Friday, March 4, 2022

Lessons from Laptop Repair

You can keep older equipment running, but eventually there is an end game.

The new (used) motherboard for the Toshiba C655 arrived a day early.  I installed it, which is to say, re-assembled the laptop as the motherboard is sort of the heart of the thing and you have to disassemble everything to replace it.  It booted up and once I re-authorized my copy of Windows 7 Ultimate, it ran fine.

But of course, for how long?

Many folks think you can indefinitely repair or "fix" things and you can, provided you continually replace parts over time.  But eventually the cost and hassle gets to be too much and the equipment gets outdated and it is time to replace.

Also, as I noted before, whenever you take apart something, whether it is a computer or a car or a blender or whatever, there is a finite chance you will break something else.  In computers the big bugaboo is static electricity.  When trying to "fix" a computer you can accidentally shock it with static and blow out all the memory.  Or leave the hard drive next to your magnetic screwdriver - goodbye!

Even if you do all that right, there are screws you can strip out or reassemble wrong.  I don't know how many cars and computers I have worked on that someone else before me worked on, and forgot to put back all the screws or bolts or whatever.  What's worse, so much today is made of plastic that snaps together and when you unsnap it - after years of the plastic getting brittle - it just snaps, period.

Funny thing is, I went through this before with my old Dell laptop, and I kept that on life support before finally throwing in the towel and buying these Toshibas.  They were $300 new - why bother messing around with repairing an outdated Dell running Windows 98?

It is interesting, having two identical laptops.  As I noted in my previous posting, when I took apart the broken one, I noticed the lefthand hinge was shot- the ferrules had pulled out of the case, which had cracked.  I fixed the one laptop and noticed the other had the same problem, so I fixed that, too.  But a mound of superglue and baking soda is not a permanent "fix" and I suspect they will pull out again sometime down the road.  Come to think of it, I see a lot of old C655 Toshibas on eBay with the notation, "broken hinge" - I can fix that!

But eventually, something else will break and then something else again.  Semiconductor chips don't last forever - the transistors (which is all they are - tiny transistors and capacitors) eventually fail, and all it takes is for one to fail.   I've already replaced memory, keyboards, batteries, hard drives, and now a motherboard.  It is only a matter of time before some other component calls it quits.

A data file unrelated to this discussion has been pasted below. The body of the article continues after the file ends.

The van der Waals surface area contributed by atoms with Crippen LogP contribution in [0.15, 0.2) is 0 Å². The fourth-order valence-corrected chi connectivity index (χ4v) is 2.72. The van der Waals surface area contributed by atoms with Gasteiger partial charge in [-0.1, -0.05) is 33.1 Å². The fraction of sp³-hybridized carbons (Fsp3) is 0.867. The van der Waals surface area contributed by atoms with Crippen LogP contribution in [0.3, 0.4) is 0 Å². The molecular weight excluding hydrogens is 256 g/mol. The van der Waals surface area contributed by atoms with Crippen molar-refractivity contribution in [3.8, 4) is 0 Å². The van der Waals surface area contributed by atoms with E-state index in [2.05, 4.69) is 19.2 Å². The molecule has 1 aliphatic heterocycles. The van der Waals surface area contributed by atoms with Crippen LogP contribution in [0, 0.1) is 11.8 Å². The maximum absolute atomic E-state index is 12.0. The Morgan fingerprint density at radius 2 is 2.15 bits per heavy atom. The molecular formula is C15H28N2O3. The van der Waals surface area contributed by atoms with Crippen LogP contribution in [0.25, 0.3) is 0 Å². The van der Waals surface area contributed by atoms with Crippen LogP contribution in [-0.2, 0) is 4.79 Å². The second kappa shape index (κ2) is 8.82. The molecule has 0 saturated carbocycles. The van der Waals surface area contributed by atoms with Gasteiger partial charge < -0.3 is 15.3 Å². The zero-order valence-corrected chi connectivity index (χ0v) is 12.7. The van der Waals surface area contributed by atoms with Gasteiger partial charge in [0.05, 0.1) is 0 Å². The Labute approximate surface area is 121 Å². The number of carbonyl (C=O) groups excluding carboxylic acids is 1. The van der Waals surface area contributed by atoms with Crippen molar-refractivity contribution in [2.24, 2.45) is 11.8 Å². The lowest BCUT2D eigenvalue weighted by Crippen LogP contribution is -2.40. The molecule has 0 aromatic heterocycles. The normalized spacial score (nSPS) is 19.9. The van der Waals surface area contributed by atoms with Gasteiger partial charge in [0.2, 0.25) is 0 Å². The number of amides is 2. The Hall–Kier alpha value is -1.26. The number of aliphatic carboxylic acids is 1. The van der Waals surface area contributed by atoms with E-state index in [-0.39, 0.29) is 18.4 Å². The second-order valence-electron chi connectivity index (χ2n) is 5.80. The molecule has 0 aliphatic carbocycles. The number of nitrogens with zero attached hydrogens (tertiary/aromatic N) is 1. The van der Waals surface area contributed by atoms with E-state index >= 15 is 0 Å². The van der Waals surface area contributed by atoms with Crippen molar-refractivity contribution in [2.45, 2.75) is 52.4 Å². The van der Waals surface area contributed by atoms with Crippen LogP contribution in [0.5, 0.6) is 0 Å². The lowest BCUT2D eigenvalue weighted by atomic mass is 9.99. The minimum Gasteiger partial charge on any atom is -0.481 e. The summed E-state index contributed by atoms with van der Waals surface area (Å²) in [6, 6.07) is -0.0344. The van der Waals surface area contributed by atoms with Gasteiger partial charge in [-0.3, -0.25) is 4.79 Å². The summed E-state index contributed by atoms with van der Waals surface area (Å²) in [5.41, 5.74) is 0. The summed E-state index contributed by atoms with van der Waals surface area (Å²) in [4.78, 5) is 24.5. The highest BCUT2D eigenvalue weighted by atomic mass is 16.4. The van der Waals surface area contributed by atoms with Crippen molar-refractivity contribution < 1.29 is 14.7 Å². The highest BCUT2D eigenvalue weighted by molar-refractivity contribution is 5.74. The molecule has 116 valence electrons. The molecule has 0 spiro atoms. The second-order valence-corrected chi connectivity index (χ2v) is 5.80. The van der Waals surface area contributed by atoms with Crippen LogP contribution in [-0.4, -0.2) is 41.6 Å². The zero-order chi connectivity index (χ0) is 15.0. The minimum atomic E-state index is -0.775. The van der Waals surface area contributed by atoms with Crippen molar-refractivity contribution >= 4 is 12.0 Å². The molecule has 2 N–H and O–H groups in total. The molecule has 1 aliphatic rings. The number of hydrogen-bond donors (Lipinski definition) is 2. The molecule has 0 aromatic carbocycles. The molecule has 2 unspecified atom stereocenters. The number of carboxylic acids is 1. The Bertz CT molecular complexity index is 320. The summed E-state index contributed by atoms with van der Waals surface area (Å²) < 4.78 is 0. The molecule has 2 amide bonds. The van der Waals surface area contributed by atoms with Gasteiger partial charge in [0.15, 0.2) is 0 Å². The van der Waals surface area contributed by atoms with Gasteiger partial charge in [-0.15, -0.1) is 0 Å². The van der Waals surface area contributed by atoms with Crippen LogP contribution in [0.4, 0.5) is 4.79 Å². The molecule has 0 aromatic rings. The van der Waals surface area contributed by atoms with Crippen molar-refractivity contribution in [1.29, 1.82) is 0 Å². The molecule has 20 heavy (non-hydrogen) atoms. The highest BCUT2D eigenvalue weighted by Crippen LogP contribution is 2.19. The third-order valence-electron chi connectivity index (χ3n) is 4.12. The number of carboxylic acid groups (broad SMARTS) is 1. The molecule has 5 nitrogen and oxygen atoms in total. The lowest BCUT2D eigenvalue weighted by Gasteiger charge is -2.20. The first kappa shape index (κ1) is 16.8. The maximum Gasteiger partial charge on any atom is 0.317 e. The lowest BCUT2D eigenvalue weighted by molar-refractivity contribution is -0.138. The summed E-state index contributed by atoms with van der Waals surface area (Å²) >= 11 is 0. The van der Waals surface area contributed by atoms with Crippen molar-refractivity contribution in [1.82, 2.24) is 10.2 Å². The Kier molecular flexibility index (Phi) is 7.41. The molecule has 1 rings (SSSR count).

That's the problem with high-mileage cars.  I read online about some poor single Mom trying to get her 200,000 mile Subaru to keep running.  She goes to get it repaired and they fix it - for now.  Next month, something else breaks.  Where will it all end?  In the junkyard!  When you reach the end of the Weibull curve, it is time to pack it in.

So why did I bother fixing it?  Well, I enjoy tinkering and being able to manipulate your environment is a way of staving off depression.  When I put it all back together and powered it up and saw the opening screen, it was like 'Woo-Hoo!"  Of course, if I got a black screen, I guess I would have been depressed - but not for long, as the new Chromebook arrives Friday.

I suspect if the Chromebook is worthwhile, I will end up using it more and more (and maybe buying a second one) and the old Toshibas will sit in a closet somewhere, their batteries slowly going dead, until one day, I realize I haven't used them in a year and that they are worth nothing to anyone, and they'll get thrown away.  It is like leaving an old friend or having your dog put down, somewhat.

Maybe that is why people like to fix things and restore old things - it is a way we can cheat aging and death.  Entropy makes things fall apart over time, and we can add energy to these systems and bring their energy level back up, reorganizing the machine to a higher state.

But quite frankly, spending even $40 on a new motherboard was a waste of money.  I would not recommend it to others.  Better off to put that $40 toward a newer machine!